In bonding with and learning about the community surrounding them, the Little Friends take a field trip every month. On Mother's Day, the 16 students went to Johnstone Florist for a tour, then purchasing marigolds for their mothers. The field trip then took them to Gino's, where the kids made their own pizzas from scratch. "It was so sweet," said Comins, thrilled to watch the kids learn and grow together.

Another important field trip saw the kids taking an ambulance ride, teaching them an important lesson -- not to be afraid if themselves or somebody they know are taken in an ambulance.

Comins' great grandson, Johnathan -- a graduate of Friday's class, son of her granddaughter Jessica Ferguson, who works at Little Friends as a substitute -- acted as an ambulance patient.

Comins noted that this year's class is especially bonded to one another. "They were all so close," she said,' and every day, the kids arrived with a smile, sincerely excited to see and interact with one another. "It's good for the kids to be in a situation where they can be relaxed and enjoy their friends," she said of the nine girls and seven boys in the class.

Part of the closeness, she said, comes from the fact that Little Friends actively promotes kindness. "We hug a lot here," she said, explaining that the kids also love to interact with the class pets, a poodle named Ruby and a bunny.

Annual activities that promote both socialization and kindness, added Comins, include visiting the Palatine Nursing Home and Arkell Hall. "The kids hug everybody," she said, explaining that she teaches the kids that their presence brings love and joy into the lives of the people in the homes, which she tells them "are filled with grandmas and grandpas".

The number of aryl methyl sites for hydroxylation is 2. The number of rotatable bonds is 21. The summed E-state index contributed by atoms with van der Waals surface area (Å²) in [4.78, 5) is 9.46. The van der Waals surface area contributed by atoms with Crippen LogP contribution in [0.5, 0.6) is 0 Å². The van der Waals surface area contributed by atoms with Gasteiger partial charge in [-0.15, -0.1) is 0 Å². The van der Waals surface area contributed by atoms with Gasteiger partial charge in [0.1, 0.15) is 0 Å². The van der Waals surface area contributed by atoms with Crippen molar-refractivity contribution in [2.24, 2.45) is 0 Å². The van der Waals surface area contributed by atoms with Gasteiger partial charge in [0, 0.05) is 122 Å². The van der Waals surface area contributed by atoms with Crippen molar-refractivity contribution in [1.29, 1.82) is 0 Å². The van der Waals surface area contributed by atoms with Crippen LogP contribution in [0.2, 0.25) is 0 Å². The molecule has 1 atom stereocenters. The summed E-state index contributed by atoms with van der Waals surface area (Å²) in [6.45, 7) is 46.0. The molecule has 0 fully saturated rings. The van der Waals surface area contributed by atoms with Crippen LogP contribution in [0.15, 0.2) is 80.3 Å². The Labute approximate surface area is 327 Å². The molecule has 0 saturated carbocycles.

"I teach the kids to be very loving -- that's my big goal," said Comins.

Some of the fondest Little Friends-related memories, said Comins, happen "when they come back to visit." Sometimes, she said, students come back as middle schoolers and exclaim how different the space looks. "The chairs look awful small," they tell her. Comins said she also loves running into the students years later -- including as parents. At Friday's graduation, numerous graduates were accompanied by parents who were alumni.

Though sometimes she may not initially recognize the kids as adults, Comins said, "Luckily, everybody recognizes me." She often jokingly tells her former students, "my, you're a lot taller than when I had you."

Over the years, Comins said her family members have been instrumental in helping with Little Friends, including her twin sister, Ferguson and Warren, all of who she referred to as "so helpful." Also receiving praise from Comins is Little Friends teacher, Beth Shostek, who was honored during Friday's commencement with a gift for her ten years of devoted service.

While many have asked Comins if she has any plans for retirement, she said that it's hopefully not in her immediate future. "We'll keep going as long as I keep moving," said Comins, explaining that she wants nothing less than to stop doing the job that she's loved for more than half of her life.

"They keep me young," she said of the kids.